Friday, 5 February 2010

Age Discrimination?

It's a commonly heard comment today - that the political world is getting younger. Once the House of Commons had its contingents of retired trade unionists; or those who had made their money and had chosen to spend their declining years in a safe seat. That seems to be changing - as the list of prospective parliamentary candidates contains so many "fresh faced youths". Emily Benn (from a well established political family - her uncle is Hilary Benn; her grandfather Tony Benn; and her political family tree goes back to two of her great grandfathers) - will be 20 when the election comes. She is the Labour Party's Prospective Parliamentary Candidate in East Worthing and Shoreham. In Hemsworth the Liberal Democrats have selected an even younger candidate, Alan Belmore.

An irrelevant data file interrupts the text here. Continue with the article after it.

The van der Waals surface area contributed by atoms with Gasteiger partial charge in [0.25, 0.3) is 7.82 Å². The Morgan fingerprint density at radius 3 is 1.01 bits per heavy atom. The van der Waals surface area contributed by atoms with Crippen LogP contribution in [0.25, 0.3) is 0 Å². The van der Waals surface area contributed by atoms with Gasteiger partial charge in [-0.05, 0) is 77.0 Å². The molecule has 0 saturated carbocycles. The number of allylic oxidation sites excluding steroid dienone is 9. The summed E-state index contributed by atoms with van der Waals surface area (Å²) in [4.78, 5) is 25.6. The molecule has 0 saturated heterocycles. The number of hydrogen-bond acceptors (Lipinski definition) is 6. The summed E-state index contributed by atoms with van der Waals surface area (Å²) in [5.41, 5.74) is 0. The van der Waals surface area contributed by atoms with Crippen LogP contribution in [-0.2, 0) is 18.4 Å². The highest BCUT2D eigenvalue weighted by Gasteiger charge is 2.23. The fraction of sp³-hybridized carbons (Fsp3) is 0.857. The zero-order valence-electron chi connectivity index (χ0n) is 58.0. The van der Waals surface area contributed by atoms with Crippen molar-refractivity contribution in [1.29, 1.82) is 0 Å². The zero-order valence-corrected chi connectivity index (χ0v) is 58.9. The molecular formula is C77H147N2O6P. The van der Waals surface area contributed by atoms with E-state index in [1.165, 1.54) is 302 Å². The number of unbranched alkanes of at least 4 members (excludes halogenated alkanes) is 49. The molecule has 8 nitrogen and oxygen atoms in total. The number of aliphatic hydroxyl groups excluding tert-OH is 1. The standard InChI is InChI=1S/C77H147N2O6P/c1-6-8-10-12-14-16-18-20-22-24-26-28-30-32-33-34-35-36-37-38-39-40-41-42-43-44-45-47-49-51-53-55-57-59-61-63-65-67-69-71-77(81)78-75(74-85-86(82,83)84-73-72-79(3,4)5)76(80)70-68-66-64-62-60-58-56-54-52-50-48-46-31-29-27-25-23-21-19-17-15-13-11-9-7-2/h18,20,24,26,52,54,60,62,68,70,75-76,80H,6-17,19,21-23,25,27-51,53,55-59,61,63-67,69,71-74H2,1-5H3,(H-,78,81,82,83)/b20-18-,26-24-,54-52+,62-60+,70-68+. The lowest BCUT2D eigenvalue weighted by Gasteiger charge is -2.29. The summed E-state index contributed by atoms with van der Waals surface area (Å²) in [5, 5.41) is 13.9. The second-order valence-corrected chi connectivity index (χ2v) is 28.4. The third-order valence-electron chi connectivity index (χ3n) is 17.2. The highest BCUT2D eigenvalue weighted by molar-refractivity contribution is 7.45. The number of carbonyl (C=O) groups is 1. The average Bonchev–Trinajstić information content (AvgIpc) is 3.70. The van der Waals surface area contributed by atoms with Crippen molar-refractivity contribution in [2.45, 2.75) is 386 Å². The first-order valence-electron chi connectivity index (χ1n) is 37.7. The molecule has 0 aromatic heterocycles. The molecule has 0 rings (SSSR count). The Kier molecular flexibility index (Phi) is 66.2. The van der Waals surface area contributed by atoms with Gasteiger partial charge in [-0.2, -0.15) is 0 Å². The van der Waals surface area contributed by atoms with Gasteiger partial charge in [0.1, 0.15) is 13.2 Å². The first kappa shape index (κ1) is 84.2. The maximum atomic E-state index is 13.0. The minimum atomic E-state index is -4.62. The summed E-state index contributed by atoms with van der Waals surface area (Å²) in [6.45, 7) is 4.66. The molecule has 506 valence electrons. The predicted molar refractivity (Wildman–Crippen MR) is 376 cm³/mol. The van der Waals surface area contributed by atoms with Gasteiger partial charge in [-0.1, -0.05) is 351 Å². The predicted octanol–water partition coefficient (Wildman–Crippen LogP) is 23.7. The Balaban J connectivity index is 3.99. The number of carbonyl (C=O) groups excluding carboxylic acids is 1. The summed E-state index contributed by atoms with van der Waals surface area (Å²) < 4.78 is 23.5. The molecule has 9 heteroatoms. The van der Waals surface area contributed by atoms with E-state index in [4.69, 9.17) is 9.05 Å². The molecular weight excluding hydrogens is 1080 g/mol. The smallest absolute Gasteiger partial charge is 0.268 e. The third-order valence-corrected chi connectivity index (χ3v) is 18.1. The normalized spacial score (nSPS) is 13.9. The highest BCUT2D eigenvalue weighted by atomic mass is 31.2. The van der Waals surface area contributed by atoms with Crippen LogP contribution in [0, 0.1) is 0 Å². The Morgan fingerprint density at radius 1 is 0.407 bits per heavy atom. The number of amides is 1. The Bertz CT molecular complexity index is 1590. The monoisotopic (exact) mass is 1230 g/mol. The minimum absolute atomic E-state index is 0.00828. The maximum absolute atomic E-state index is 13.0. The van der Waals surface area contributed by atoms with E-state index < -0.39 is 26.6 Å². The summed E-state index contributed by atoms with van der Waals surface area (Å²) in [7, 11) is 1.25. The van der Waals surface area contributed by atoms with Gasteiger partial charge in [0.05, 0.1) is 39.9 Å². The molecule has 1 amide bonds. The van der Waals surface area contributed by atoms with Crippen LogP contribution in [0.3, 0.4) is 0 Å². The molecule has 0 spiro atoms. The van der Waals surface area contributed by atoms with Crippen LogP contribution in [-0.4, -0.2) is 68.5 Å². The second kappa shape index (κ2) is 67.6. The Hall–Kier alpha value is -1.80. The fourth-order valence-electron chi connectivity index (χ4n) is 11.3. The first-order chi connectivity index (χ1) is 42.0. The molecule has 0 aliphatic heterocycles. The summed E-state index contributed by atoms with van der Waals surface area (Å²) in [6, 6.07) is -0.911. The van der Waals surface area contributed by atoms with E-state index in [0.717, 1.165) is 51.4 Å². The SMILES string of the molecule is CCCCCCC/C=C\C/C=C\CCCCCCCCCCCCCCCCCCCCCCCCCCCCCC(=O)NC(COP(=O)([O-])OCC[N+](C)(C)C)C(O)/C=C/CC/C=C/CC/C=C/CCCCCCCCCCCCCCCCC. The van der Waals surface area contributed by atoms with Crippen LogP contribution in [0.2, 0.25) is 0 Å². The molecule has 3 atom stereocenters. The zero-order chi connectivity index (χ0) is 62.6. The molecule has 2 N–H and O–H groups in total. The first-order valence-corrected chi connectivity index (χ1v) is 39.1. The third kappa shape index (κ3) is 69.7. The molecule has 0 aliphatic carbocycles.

Perhaps I'm listening to too many older people. In fact in recent years the US Congress has been getting older!

Statistics produced by the Congressional Research Service show the average age of members at the beginning of each Congress. In 1983 the average age was 47.0 - at the start of the 111th Congress (just a year ago) the average had risen to 58.2 years, making this the oldest Congress on record.

Detailed figures - and graphs for the whole of Congressional History can be accessed here.

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